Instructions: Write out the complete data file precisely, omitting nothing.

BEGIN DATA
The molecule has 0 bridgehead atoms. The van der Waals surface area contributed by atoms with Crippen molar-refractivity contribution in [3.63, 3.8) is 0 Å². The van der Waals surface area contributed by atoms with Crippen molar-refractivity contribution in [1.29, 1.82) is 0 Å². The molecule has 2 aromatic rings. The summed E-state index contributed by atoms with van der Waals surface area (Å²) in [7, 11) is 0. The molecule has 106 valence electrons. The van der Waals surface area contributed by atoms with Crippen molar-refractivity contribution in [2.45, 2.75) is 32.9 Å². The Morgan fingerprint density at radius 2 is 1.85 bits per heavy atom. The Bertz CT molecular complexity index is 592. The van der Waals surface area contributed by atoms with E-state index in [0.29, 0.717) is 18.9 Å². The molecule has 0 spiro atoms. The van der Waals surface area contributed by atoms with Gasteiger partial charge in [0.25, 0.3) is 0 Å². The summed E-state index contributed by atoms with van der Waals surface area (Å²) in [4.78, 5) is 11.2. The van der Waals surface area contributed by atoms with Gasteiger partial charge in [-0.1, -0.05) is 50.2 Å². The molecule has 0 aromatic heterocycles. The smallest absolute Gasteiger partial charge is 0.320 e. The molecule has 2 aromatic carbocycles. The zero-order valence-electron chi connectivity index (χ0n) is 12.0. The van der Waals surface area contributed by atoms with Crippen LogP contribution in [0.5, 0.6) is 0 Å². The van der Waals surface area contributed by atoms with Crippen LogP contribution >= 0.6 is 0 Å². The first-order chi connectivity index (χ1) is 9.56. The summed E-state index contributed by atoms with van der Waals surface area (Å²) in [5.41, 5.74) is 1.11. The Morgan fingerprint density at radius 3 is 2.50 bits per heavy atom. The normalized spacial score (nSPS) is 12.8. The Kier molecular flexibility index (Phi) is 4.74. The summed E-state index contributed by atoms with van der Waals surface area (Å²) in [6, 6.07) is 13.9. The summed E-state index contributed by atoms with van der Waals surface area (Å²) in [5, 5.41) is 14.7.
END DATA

The molecule has 0 bridgehead atoms. The van der Waals surface area contributed by atoms with Crippen molar-refractivity contribution in [3.63, 3.8) is 0 Å². The van der Waals surface area contributed by atoms with Crippen molar-refractivity contribution in [1.29, 1.82) is 0 Å². The molecule has 2 aromatic rings. The summed E-state index contributed by atoms with van der Waals surface area (Å²) in [7, 11) is 0. The molecule has 106 valence electrons. The van der Waals surface area contributed by atoms with Crippen molar-refractivity contribution in [2.45, 2.75) is 32.9 Å². The Morgan fingerprint density at radius 2 is 1.85 bits per heavy atom. The Bertz CT molecular complexity index is 592. The van der Waals surface area contributed by atoms with E-state index in [0.29, 0.717) is 18.9 Å². The molecule has 0 spiro atoms. The van der Waals surface area contributed by atoms with Gasteiger partial charge in [0.25, 0.3) is 0 Å². The summed E-state index contributed by atoms with van der Waals surface area (Å²) in [4.78, 5) is 11.2. The van der Waals surface area contributed by atoms with Gasteiger partial charge in [-0.1, -0.05) is 50.2 Å². The molecule has 0 aromatic heterocycles. The smallest absolute Gasteiger partial charge is 0.320 e. The molecule has 2 aromatic carbocycles. The zero-order valence-electron chi connectivity index (χ0n) is 12.0. The van der Waals surface area contributed by atoms with Crippen LogP contribution in [0.5, 0.6) is 0 Å². The van der Waals surface area contributed by atoms with Crippen LogP contribution >= 0.6 is 0 Å². The first-order chi connectivity index (χ1) is 9.56. The summed E-state index contributed by atoms with van der Waals surface area (Å²) in [5.41, 5.74) is 1.11. The Morgan fingerprint density at radius 3 is 2.50 bits per heavy atom. The normalized spacial score (nSPS) is 12.8. The Kier molecular flexibility index (Phi) is 4.74. The summed E-state index contributed by atoms with van der Waals surface area (Å²) in [6, 6.07) is 13.9. The summed E-state index contributed by atoms with van der Waals surface area (Å²) in [5, 5.41) is 14.7.